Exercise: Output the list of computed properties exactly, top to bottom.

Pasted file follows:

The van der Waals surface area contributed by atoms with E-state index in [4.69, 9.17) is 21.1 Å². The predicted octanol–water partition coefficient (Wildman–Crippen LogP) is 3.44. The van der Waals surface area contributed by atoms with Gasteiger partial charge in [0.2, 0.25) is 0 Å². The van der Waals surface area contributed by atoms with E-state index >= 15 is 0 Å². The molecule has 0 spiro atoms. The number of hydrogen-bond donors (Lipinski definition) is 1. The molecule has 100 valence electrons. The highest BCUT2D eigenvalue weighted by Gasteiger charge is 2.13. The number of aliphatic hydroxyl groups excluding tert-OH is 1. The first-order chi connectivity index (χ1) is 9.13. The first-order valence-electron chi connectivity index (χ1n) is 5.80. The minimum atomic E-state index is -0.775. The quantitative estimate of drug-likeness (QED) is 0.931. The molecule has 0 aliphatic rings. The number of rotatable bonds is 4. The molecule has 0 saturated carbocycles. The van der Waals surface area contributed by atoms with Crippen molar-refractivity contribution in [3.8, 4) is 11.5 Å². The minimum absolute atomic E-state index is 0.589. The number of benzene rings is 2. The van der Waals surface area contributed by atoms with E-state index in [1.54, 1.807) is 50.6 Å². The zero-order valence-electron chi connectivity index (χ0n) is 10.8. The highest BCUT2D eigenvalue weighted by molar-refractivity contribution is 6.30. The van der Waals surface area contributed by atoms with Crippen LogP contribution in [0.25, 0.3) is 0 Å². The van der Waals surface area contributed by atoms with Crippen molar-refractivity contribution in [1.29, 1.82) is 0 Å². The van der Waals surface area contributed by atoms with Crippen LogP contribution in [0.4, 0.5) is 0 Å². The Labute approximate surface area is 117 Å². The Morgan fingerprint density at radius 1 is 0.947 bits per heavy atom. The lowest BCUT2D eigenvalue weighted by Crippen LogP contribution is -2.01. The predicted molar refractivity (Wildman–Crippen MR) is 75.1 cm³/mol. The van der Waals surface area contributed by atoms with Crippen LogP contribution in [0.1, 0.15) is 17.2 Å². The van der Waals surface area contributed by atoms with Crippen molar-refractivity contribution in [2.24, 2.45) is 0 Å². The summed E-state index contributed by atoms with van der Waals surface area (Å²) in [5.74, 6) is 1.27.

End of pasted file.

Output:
The van der Waals surface area contributed by atoms with E-state index in [4.69, 9.17) is 21.1 Å². The predicted octanol–water partition coefficient (Wildman–Crippen LogP) is 3.44. The van der Waals surface area contributed by atoms with Gasteiger partial charge in [0.2, 0.25) is 0 Å². The van der Waals surface area contributed by atoms with E-state index >= 15 is 0 Å². The molecule has 0 spiro atoms. The number of hydrogen-bond donors (Lipinski definition) is 1. The molecule has 100 valence electrons. The highest BCUT2D eigenvalue weighted by Gasteiger charge is 2.13. The number of aliphatic hydroxyl groups excluding tert-OH is 1. The first-order chi connectivity index (χ1) is 9.13. The first-order valence-electron chi connectivity index (χ1n) is 5.80. The minimum atomic E-state index is -0.775. The quantitative estimate of drug-likeness (QED) is 0.931. The molecule has 0 aliphatic rings. The number of rotatable bonds is 4. The molecule has 0 saturated carbocycles. The van der Waals surface area contributed by atoms with Crippen molar-refractivity contribution in [3.8, 4) is 11.5 Å². The minimum absolute atomic E-state index is 0.589. The number of benzene rings is 2. The van der Waals surface area contributed by atoms with E-state index in [1.54, 1.807) is 50.6 Å². The zero-order valence-electron chi connectivity index (χ0n) is 10.8. The highest BCUT2D eigenvalue weighted by molar-refractivity contribution is 6.30. The van der Waals surface area contributed by atoms with Crippen LogP contribution in [0.25, 0.3) is 0 Å². The van der Waals surface area contributed by atoms with Crippen molar-refractivity contribution in [1.29, 1.82) is 0 Å². The van der Waals surface area contributed by atoms with Crippen LogP contribution in [0.4, 0.5) is 0 Å². The Labute approximate surface area is 117 Å². The Morgan fingerprint density at radius 1 is 0.947 bits per heavy atom. The lowest BCUT2D eigenvalue weighted by Crippen LogP contribution is -2.01. The predicted molar refractivity (Wildman–Crippen MR) is 75.1 cm³/mol. The van der Waals surface area contributed by atoms with Crippen LogP contribution in [0.1, 0.15) is 17.2 Å². The van der Waals surface area contributed by atoms with Crippen molar-refractivity contribution in [2.24, 2.45) is 0 Å². The summed E-state index contributed by atoms with van der Waals surface area (Å²) in [5.74, 6) is 1.27.